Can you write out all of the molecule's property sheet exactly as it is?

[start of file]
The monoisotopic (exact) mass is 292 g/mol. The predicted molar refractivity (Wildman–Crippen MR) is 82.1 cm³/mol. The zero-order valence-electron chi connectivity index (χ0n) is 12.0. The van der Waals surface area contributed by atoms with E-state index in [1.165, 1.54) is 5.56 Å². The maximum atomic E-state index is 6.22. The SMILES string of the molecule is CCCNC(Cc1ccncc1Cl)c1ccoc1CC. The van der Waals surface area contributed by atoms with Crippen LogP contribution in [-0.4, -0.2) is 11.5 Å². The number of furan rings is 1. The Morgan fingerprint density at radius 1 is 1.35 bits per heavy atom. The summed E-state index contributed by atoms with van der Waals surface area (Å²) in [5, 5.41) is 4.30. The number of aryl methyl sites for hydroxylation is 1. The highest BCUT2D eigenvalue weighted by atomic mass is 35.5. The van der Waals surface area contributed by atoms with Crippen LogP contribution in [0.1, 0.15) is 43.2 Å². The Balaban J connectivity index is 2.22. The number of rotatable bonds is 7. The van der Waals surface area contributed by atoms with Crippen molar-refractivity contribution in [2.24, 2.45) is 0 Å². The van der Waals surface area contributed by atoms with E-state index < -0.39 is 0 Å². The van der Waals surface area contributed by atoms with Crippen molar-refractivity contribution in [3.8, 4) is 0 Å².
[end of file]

The monoisotopic (exact) mass is 292 g/mol. The predicted molar refractivity (Wildman–Crippen MR) is 82.1 cm³/mol. The zero-order valence-electron chi connectivity index (χ0n) is 12.0. The van der Waals surface area contributed by atoms with E-state index in [1.165, 1.54) is 5.56 Å². The maximum atomic E-state index is 6.22. The SMILES string of the molecule is CCCNC(Cc1ccncc1Cl)c1ccoc1CC. The van der Waals surface area contributed by atoms with Crippen LogP contribution in [-0.4, -0.2) is 11.5 Å². The number of furan rings is 1. The Morgan fingerprint density at radius 1 is 1.35 bits per heavy atom. The summed E-state index contributed by atoms with van der Waals surface area (Å²) in [5, 5.41) is 4.30. The number of aryl methyl sites for hydroxylation is 1. The highest BCUT2D eigenvalue weighted by atomic mass is 35.5. The van der Waals surface area contributed by atoms with Crippen LogP contribution in [0.1, 0.15) is 43.2 Å². The Balaban J connectivity index is 2.22. The number of rotatable bonds is 7. The van der Waals surface area contributed by atoms with Crippen molar-refractivity contribution in [2.24, 2.45) is 0 Å². The van der Waals surface area contributed by atoms with E-state index < -0.39 is 0 Å². The van der Waals surface area contributed by atoms with Crippen molar-refractivity contribution in [3.8, 4) is 0 Å².